Good luck getting that to happen!
Here’s why it makes sense in theory…
Let’s say you buy a brand new home where there is no HOA. Now wouldn’t that be the dream scenario!
Let’s also say that you are very financially prudent and you decide to start saving each year for a replacement roof that you estimate will happen in 30 years and cost $30,000.
Each year you put away $1,000 into an account and after 15 years you have saved $15,000 for the replacement roof.
Now what if you decided after 15 years it’s time to move? The roof doesn’t need to be replaced yet, so what would you do with the $15,000?
Would you tell your buyer that you have saved $15,000 for a replacement roof and they can have it?
I’m guessing your answer is “#### NO”.
But that’s exactly what happens in an HOA!
When you live in an HOA, you pay money into the Reserve Account for items to be replaced in the future. When you sell, the HOA keeps your unspent money.
Let’s use a similar example to the one above but, instead of a single family home with no HOA, you bought a condo in a 10 unit HOA.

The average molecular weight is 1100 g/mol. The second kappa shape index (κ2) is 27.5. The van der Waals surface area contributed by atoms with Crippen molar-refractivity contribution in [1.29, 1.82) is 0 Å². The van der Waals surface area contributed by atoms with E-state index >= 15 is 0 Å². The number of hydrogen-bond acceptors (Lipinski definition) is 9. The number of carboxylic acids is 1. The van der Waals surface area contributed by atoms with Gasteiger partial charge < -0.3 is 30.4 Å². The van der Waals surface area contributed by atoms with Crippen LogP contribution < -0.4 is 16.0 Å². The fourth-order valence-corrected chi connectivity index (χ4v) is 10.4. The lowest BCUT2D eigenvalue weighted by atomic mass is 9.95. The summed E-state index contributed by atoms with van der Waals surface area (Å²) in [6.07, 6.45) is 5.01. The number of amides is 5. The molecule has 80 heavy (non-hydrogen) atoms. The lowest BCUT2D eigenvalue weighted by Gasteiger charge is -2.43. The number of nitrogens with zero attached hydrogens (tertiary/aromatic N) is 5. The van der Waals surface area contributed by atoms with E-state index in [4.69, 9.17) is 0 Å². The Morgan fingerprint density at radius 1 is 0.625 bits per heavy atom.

The HOA determines that the building’s roof will need to be replaced in 30 years at a cost of $300,000. Therefore, each unit is responsible for $30,000 for the roof replacement and every year each unit pays $1,000 into the Reserve Fund.
After 15 years, there is a total $150,000 saved for the roof and $15,000 is your contribution.
As before, you decide after 15 years it’s time to move. What happens to your $15,000 for the roof replacement? The roof hasn’t been replaced yet and you won’t be living there when it gets replaced 15 years from now. So why should you pay anything for this new roof?
Did you know that unspent money in the Reserve Fund is still considered your money? The HOA is actually required to list it as a liability in their financial statements.
So, if it’s considered your money and hasn’t been spent yet, shouldn’t the HOA return it to you when you sell?